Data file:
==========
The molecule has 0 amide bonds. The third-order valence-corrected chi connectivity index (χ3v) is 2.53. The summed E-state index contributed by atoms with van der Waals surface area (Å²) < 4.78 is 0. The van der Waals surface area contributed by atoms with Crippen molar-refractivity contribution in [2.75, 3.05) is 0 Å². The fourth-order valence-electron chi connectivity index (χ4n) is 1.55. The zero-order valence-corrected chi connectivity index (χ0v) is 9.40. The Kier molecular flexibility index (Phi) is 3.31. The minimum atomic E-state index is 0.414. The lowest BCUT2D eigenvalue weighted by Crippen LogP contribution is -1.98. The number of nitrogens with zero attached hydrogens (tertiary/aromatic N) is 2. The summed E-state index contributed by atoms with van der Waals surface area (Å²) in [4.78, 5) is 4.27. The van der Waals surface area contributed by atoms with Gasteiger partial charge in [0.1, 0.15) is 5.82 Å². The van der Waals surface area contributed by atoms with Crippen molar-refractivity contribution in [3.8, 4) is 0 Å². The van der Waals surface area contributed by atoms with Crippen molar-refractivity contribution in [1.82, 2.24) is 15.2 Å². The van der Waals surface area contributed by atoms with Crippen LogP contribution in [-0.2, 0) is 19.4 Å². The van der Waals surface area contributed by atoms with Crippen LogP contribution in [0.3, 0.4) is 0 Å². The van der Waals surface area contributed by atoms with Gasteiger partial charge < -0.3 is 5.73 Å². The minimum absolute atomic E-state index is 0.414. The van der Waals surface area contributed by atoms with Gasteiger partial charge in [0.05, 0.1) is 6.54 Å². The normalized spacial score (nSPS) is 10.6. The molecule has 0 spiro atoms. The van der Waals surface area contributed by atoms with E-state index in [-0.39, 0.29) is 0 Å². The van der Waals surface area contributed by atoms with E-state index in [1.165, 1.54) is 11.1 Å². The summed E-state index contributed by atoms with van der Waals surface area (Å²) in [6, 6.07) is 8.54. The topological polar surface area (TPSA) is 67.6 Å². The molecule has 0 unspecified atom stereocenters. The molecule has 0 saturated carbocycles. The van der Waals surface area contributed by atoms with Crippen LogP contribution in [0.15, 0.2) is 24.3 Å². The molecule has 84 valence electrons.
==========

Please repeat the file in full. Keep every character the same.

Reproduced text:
The molecule has 0 amide bonds. The third-order valence-corrected chi connectivity index (χ3v) is 2.53. The summed E-state index contributed by atoms with van der Waals surface area (Å²) < 4.78 is 0. The van der Waals surface area contributed by atoms with Crippen molar-refractivity contribution in [2.75, 3.05) is 0 Å². The fourth-order valence-electron chi connectivity index (χ4n) is 1.55. The zero-order valence-corrected chi connectivity index (χ0v) is 9.40. The Kier molecular flexibility index (Phi) is 3.31. The minimum atomic E-state index is 0.414. The lowest BCUT2D eigenvalue weighted by Crippen LogP contribution is -1.98. The number of nitrogens with zero attached hydrogens (tertiary/aromatic N) is 2. The summed E-state index contributed by atoms with van der Waals surface area (Å²) in [4.78, 5) is 4.27. The van der Waals surface area contributed by atoms with Gasteiger partial charge in [0.1, 0.15) is 5.82 Å². The van der Waals surface area contributed by atoms with Crippen molar-refractivity contribution in [3.8, 4) is 0 Å². The van der Waals surface area contributed by atoms with Crippen molar-refractivity contribution in [1.82, 2.24) is 15.2 Å². The van der Waals surface area contributed by atoms with Crippen LogP contribution in [-0.2, 0) is 19.4 Å². The van der Waals surface area contributed by atoms with Crippen LogP contribution in [0.3, 0.4) is 0 Å². The van der Waals surface area contributed by atoms with Gasteiger partial charge < -0.3 is 5.73 Å². The minimum absolute atomic E-state index is 0.414. The van der Waals surface area contributed by atoms with Gasteiger partial charge in [0.05, 0.1) is 6.54 Å². The normalized spacial score (nSPS) is 10.6. The molecule has 0 spiro atoms. The van der Waals surface area contributed by atoms with E-state index in [-0.39, 0.29) is 0 Å². The van der Waals surface area contributed by atoms with E-state index in [1.165, 1.54) is 11.1 Å². The summed E-state index contributed by atoms with van der Waals surface area (Å²) in [6, 6.07) is 8.54. The topological polar surface area (TPSA) is 67.6 Å². The molecule has 0 unspecified atom stereocenters. The molecule has 0 saturated carbocycles. The van der Waals surface area contributed by atoms with Crippen LogP contribution in [0.15, 0.2) is 24.3 Å². The molecule has 84 valence electrons.